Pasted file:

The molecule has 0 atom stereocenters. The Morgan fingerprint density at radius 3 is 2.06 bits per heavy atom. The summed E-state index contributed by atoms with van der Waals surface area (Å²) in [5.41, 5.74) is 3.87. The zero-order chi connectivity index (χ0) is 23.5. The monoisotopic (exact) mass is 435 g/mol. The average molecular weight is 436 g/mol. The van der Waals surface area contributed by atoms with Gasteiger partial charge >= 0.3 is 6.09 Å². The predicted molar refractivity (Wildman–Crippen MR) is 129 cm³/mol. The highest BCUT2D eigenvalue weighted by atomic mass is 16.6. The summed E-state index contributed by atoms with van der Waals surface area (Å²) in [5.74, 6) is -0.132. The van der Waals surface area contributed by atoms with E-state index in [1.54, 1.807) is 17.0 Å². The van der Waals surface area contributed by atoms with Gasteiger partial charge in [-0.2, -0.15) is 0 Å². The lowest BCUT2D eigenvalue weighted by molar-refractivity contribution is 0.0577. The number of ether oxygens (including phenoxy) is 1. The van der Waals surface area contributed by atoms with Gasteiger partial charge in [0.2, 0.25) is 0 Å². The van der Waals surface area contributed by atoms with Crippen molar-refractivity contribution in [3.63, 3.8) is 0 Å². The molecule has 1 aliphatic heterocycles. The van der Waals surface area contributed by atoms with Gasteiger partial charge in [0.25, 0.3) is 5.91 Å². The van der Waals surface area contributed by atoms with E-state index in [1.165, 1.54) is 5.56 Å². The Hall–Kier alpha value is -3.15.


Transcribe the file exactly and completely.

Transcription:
The molecule has 0 atom stereocenters. The Morgan fingerprint density at radius 3 is 2.06 bits per heavy atom. The summed E-state index contributed by atoms with van der Waals surface area (Å²) in [5.41, 5.74) is 3.87. The zero-order chi connectivity index (χ0) is 23.5. The monoisotopic (exact) mass is 435 g/mol. The average molecular weight is 436 g/mol. The van der Waals surface area contributed by atoms with Gasteiger partial charge >= 0.3 is 6.09 Å². The predicted molar refractivity (Wildman–Crippen MR) is 129 cm³/mol. The highest BCUT2D eigenvalue weighted by atomic mass is 16.6. The summed E-state index contributed by atoms with van der Waals surface area (Å²) in [5.74, 6) is -0.132. The van der Waals surface area contributed by atoms with E-state index in [1.54, 1.807) is 17.0 Å². The van der Waals surface area contributed by atoms with Gasteiger partial charge in [-0.2, -0.15) is 0 Å². The lowest BCUT2D eigenvalue weighted by molar-refractivity contribution is 0.0577. The number of ether oxygens (including phenoxy) is 1. The van der Waals surface area contributed by atoms with Gasteiger partial charge in [0.2, 0.25) is 0 Å². The van der Waals surface area contributed by atoms with Crippen molar-refractivity contribution in [3.63, 3.8) is 0 Å². The molecule has 1 aliphatic heterocycles. The van der Waals surface area contributed by atoms with Gasteiger partial charge in [0.25, 0.3) is 5.91 Å². The van der Waals surface area contributed by atoms with E-state index in [1.165, 1.54) is 5.56 Å². The Hall–Kier alpha value is -3.15.